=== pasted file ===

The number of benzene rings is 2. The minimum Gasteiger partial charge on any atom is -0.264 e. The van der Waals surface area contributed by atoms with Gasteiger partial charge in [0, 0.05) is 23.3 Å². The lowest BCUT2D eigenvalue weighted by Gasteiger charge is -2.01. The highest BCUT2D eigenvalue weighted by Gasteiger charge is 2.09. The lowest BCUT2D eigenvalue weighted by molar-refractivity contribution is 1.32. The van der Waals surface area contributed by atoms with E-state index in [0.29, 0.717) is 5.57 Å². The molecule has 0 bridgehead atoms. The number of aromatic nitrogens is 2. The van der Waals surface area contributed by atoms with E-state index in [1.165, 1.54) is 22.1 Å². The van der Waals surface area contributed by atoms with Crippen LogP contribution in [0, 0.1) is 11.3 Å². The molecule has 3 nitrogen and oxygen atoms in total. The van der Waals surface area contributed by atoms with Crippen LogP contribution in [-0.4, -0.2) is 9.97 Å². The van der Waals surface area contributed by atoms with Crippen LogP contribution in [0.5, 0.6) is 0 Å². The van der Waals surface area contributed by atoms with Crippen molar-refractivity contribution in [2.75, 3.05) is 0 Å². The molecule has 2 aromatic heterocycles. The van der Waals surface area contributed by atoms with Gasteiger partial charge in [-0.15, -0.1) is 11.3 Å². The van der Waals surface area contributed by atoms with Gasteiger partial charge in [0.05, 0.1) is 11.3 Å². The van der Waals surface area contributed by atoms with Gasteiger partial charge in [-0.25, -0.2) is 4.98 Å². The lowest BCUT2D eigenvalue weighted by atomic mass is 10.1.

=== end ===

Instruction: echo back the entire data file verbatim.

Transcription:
The number of benzene rings is 2. The minimum Gasteiger partial charge on any atom is -0.264 e. The van der Waals surface area contributed by atoms with Gasteiger partial charge in [0, 0.05) is 23.3 Å². The lowest BCUT2D eigenvalue weighted by Gasteiger charge is -2.01. The highest BCUT2D eigenvalue weighted by Gasteiger charge is 2.09. The lowest BCUT2D eigenvalue weighted by molar-refractivity contribution is 1.32. The van der Waals surface area contributed by atoms with E-state index in [0.29, 0.717) is 5.57 Å². The molecule has 0 bridgehead atoms. The number of aromatic nitrogens is 2. The van der Waals surface area contributed by atoms with E-state index in [1.165, 1.54) is 22.1 Å². The van der Waals surface area contributed by atoms with Crippen LogP contribution in [0, 0.1) is 11.3 Å². The molecule has 3 nitrogen and oxygen atoms in total. The van der Waals surface area contributed by atoms with Crippen LogP contribution in [-0.4, -0.2) is 9.97 Å². The van der Waals surface area contributed by atoms with Crippen LogP contribution in [0.5, 0.6) is 0 Å². The van der Waals surface area contributed by atoms with Crippen molar-refractivity contribution in [2.75, 3.05) is 0 Å². The molecule has 2 aromatic heterocycles. The van der Waals surface area contributed by atoms with Gasteiger partial charge in [-0.15, -0.1) is 11.3 Å². The van der Waals surface area contributed by atoms with Gasteiger partial charge in [0.05, 0.1) is 11.3 Å². The van der Waals surface area contributed by atoms with Gasteiger partial charge in [-0.25, -0.2) is 4.98 Å². The lowest BCUT2D eigenvalue weighted by atomic mass is 10.1.